Do you already look? What is your favorite find?

Tuesday, June 23, 2009

Goal Progress

I took back pop cans for the $.05 refund and earned a nifty $4.00. It may seem like a waste, but every bit helps! On a more positive note, I am set up for deliveries next Saturday. Wahoo!

Friday, June 19, 2009

Announcing My Newest Goal!

Dave Ramsey has coined a term the "Idiot Tax." Basically, the Idiot Tax is the true cost of an item after all of the interest you've paid is added into the original cost. One example is a$400 sweater that was originally on sale for $14. Another example is the $70 dinner that ends up being $568. All of this because many people do not pay off their credit cards every month.

While I don't follow Dave Ramsey's program and I disagree with him on some of the advice he provides to his audience, I do tune into his radio program in the evenings when I'm driving and you can't argue with the numbers. Families following his program are successfully getting out of debt and learning about fiscal responsibility.

So how does this all tie into announcing my newest goal? First, most articles you read on setting goals say that you are more likely to succeed if you let people know what your goals are. Telling people what you are working towards holds you accountable. If you let your support network know, they will even help you work towards those goals, cheering you on in victory or supporting you in getting back on the horse.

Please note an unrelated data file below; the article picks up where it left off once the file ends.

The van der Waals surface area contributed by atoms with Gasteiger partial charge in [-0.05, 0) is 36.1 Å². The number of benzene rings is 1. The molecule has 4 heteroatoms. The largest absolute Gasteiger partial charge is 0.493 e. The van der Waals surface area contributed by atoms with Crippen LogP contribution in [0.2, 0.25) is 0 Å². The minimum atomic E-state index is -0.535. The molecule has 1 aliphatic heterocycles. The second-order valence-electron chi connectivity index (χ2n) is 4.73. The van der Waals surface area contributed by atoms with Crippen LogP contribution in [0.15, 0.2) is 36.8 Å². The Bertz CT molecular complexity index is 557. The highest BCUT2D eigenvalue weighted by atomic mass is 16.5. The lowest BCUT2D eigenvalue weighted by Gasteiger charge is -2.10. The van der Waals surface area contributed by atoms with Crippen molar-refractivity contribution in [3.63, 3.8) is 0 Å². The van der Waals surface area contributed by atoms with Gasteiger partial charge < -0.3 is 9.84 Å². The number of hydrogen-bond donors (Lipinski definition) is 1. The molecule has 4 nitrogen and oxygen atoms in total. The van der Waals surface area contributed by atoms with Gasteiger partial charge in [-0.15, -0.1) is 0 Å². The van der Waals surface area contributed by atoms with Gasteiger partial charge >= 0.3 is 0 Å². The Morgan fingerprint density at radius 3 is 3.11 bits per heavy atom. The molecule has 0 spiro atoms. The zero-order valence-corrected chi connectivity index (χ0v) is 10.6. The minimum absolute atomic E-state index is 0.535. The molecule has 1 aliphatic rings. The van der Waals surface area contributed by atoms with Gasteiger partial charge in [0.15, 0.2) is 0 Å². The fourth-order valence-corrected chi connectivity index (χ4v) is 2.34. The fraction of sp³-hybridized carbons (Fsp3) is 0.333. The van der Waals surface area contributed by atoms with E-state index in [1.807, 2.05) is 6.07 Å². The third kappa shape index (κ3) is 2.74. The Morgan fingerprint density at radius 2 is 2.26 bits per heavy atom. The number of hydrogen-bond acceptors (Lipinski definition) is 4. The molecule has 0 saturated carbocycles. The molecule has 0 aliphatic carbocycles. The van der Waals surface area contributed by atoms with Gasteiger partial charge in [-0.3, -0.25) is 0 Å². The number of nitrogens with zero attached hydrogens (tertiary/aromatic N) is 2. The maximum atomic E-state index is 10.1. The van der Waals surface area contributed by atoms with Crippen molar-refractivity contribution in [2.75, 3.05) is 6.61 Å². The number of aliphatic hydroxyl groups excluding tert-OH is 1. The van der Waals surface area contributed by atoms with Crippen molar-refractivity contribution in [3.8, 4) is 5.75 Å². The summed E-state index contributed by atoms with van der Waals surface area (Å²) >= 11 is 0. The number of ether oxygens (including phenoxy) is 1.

My personal Idiot Tax has not occurred yet... but the deadline is coming quickly. I had LASIK surgery done a little over a year ago. I signed up for my flexible spending medical savings account through work, but could not pay it all in one year. I was offered financing at 0% interest if I paid it within 18 months. After 18 months, all of the interest will be tacked onto the bill. Unfortunately, things always come up when your emergency fund isn't adequately funded. I have been making payments faithfully every month, but I'm coming up short by about $1,600. Essentially, I have to earn an extra $400 per month for the next four months in order to avoid $1,200 in interest. It's not as difficult to do as it sounds. During the summer I have a delivery job that brought in an extra $2,300 last year. My challenge is, thanks to the recession, this year is slower. I will be working on my creativity in order to meet the challenge, but I'm determined to do it. I'll be posting updates regularly and feel free to post any challenges you may be working on.

Thursday, June 18, 2009

My Field Trip to the Convenience Store

Anyone with any frugal sense knows know not to shop at a convenience store. However, there are some times when the convenience is worth the extra money. I was pleasantly surprised on two counts today although one of them was bitter sweet.

First, I have another confession. Occasionally I crave junk food, usually in the form of frozen pizza or chips. On my field trip, I discovered my secret treat to be on sale. My frozen pizza was $1, which is a rare price in the grocery store let alone the high priced convenience store. The lesson here is... always keep an eye out for bargains no matter where you are. There may be a diamond in the rough just waiting to be discovered.